No need to download or log in or anything. Click the book and start listening immediately! Maybe it’s time you finally read/listened to one of those classics, like Frankenstein, that you have always been meaning to read. — Douglas
 
For as long as schools are closed, we’re open. Starting today, kids everywhere can instantly stream an incredible collection of stories, including titles across six different languages, that will help them continue dreaming, learning, and just being kids.
Read Audible Stories | Audible.com via Audible.com


An interesting link found among my daily reading

Christmas Past – 13 in a series – Hark! the Herald Angels Sing by Trinity Choir (1911)

December 13th, 2019 Comments off

Christmas Past – 13 in a series – Hark! the Herald Angels Sing by Trinity Choir (1911)

Christmas Past - 13in a series - Hark! the Herald Angels Sing by Trinity Choir (1911)

Christmas Hymn; Mixed Voices with orchestra.

Digitized at 78 revolutions per minute. Four stylii were used to transfer this record. They are 3.8mil truncated conical, 2.3mil truncated conical, 2.8mil truncated conical, 3.3mil truncated conical.

Download and Listen to more on Archive.org



* A portion of each sale from Amazon.com directly supports our blogs
** Many of these books may be available from your local library. Check it out!
† Available from the LA Public Library

Categories: Audio, Christmas, History, Music Tags:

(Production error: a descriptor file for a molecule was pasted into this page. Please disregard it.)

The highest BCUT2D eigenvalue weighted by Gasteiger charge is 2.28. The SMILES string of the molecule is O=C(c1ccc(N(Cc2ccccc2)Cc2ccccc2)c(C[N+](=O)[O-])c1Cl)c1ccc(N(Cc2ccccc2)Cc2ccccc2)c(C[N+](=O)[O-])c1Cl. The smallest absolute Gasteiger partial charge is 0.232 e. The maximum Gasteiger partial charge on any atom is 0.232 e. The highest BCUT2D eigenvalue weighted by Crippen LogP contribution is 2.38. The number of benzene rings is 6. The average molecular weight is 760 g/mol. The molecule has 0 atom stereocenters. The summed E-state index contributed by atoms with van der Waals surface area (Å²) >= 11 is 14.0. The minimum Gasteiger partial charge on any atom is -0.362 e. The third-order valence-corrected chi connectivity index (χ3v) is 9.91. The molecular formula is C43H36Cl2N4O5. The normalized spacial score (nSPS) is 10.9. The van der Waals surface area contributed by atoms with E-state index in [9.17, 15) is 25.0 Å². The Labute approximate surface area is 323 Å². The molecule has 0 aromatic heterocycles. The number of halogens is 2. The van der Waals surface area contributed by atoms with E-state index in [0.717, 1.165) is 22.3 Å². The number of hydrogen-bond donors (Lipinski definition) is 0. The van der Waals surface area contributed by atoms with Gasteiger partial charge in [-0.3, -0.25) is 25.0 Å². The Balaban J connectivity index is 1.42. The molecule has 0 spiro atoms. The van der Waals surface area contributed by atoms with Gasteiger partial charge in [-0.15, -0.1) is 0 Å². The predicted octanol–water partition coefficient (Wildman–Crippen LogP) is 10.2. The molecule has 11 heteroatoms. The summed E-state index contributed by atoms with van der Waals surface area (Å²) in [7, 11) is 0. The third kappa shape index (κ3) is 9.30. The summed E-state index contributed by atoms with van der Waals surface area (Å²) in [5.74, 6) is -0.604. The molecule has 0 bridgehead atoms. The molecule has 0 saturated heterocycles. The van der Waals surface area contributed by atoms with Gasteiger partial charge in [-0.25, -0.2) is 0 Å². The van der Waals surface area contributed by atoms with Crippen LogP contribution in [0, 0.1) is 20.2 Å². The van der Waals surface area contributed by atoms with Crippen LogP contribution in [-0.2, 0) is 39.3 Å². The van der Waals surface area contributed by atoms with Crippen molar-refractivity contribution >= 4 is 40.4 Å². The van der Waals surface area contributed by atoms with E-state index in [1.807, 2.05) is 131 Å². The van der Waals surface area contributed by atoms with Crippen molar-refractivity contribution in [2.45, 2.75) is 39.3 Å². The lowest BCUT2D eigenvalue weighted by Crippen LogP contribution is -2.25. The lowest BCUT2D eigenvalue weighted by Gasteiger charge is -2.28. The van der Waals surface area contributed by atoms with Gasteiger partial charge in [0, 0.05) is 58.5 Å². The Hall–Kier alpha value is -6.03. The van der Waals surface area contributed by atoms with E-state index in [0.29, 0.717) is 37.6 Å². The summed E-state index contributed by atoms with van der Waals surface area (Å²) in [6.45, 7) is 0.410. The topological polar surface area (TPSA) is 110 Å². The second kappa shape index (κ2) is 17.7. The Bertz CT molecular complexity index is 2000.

Christmas Past – 4 in a series – A Christmas Carol (1947), Performed by Lionel Barrymore; Richard Hale [Audio]

December 4th, 2019 Comments off

Christmas Past – 4 in a series – A Christmas Carol (1947), Performed by Lionel Barrymore; Richard Hale

Christmas Past - 4 in a series - A Christmas Carol (1947), Performed by Lionel Barrymore; Richard Hale [Audio]

Play and Download This Recording  from the Internet Archive

“Of all the roles I’ve done, the one I’d like best to be remembered for is Scrooge. It is unquestionably one of my favorites.” Lionel Barrymore, Dec. 21, 1947. The New York Times. (Interview with Dorothy O’Leary).

When MGM Records released A Christmas Carol in 1947, Lionel Barrymore had been playing Ebenezer Scrooge for twelve years on the radio. Starting in 1934, CBS presented the Charles Dickens’ classic story each year and it soon became a much loved Christmas tradition. Barrymore, in his radio debut, embodied Scrooge to perfection. As he  revealed in a 1947  New York Times interview, “I seem to shrink and an unnatural meanness of disposition comes over me. I seem to be Scrooge in body and mind.”

Barrymore went on to play the role 17 times before his death in November, 1954, and only the direst of circumstances prevented him from playing it. When his wife died in 1936 he was unable to perform, and his brother John rushed to fill in for him. He also missed the performance of 1938 when serious illness forced Orson Welles to substitute. — Library of Congress